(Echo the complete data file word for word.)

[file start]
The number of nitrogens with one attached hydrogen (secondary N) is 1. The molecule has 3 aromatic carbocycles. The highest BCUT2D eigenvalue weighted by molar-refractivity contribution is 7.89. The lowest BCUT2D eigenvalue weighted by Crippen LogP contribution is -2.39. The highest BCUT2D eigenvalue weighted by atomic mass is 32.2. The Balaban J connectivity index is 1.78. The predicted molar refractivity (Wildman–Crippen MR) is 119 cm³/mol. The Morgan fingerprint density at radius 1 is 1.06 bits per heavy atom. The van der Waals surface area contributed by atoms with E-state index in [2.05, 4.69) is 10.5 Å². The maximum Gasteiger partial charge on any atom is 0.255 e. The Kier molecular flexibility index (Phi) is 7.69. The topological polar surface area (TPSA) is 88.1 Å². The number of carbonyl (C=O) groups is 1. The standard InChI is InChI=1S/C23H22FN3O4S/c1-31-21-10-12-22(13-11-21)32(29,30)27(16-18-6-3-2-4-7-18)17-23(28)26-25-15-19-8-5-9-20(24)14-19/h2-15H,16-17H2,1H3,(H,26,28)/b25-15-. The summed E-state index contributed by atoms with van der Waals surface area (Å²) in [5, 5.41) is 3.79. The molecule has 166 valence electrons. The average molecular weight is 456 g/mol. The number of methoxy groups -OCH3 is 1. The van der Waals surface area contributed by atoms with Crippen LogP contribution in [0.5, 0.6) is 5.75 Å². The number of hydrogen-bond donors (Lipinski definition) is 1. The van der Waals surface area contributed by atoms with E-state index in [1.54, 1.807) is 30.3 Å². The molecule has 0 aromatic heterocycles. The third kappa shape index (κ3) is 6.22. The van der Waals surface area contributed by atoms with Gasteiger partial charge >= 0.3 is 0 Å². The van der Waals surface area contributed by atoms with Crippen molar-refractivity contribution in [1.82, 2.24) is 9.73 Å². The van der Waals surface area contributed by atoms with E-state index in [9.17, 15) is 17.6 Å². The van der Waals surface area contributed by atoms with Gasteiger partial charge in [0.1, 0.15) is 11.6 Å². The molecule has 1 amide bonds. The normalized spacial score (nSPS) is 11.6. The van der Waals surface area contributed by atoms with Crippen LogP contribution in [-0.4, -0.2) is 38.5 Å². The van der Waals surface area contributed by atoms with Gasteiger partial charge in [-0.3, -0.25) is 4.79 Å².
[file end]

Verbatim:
The number of nitrogens with one attached hydrogen (secondary N) is 1. The molecule has 3 aromatic carbocycles. The highest BCUT2D eigenvalue weighted by molar-refractivity contribution is 7.89. The lowest BCUT2D eigenvalue weighted by Crippen LogP contribution is -2.39. The highest BCUT2D eigenvalue weighted by atomic mass is 32.2. The Balaban J connectivity index is 1.78. The predicted molar refractivity (Wildman–Crippen MR) is 119 cm³/mol. The Morgan fingerprint density at radius 1 is 1.06 bits per heavy atom. The van der Waals surface area contributed by atoms with E-state index in [2.05, 4.69) is 10.5 Å². The maximum Gasteiger partial charge on any atom is 0.255 e. The Kier molecular flexibility index (Phi) is 7.69. The topological polar surface area (TPSA) is 88.1 Å². The number of carbonyl (C=O) groups is 1. The standard InChI is InChI=1S/C23H22FN3O4S/c1-31-21-10-12-22(13-11-21)32(29,30)27(16-18-6-3-2-4-7-18)17-23(28)26-25-15-19-8-5-9-20(24)14-19/h2-15H,16-17H2,1H3,(H,26,28)/b25-15-. The summed E-state index contributed by atoms with van der Waals surface area (Å²) in [5, 5.41) is 3.79. The molecule has 166 valence electrons. The average molecular weight is 456 g/mol. The number of methoxy groups -OCH3 is 1. The van der Waals surface area contributed by atoms with Crippen LogP contribution in [0.5, 0.6) is 5.75 Å². The number of hydrogen-bond donors (Lipinski definition) is 1. The van der Waals surface area contributed by atoms with E-state index in [1.54, 1.807) is 30.3 Å². The molecule has 0 aromatic heterocycles. The third kappa shape index (κ3) is 6.22. The van der Waals surface area contributed by atoms with Gasteiger partial charge >= 0.3 is 0 Å². The van der Waals surface area contributed by atoms with Crippen molar-refractivity contribution in [1.82, 2.24) is 9.73 Å². The van der Waals surface area contributed by atoms with E-state index in [9.17, 15) is 17.6 Å². The van der Waals surface area contributed by atoms with Gasteiger partial charge in [0.1, 0.15) is 11.6 Å². The molecule has 1 amide bonds. The normalized spacial score (nSPS) is 11.6. The van der Waals surface area contributed by atoms with Crippen LogP contribution in [-0.4, -0.2) is 38.5 Å². The van der Waals surface area contributed by atoms with Gasteiger partial charge in [-0.3, -0.25) is 4.79 Å².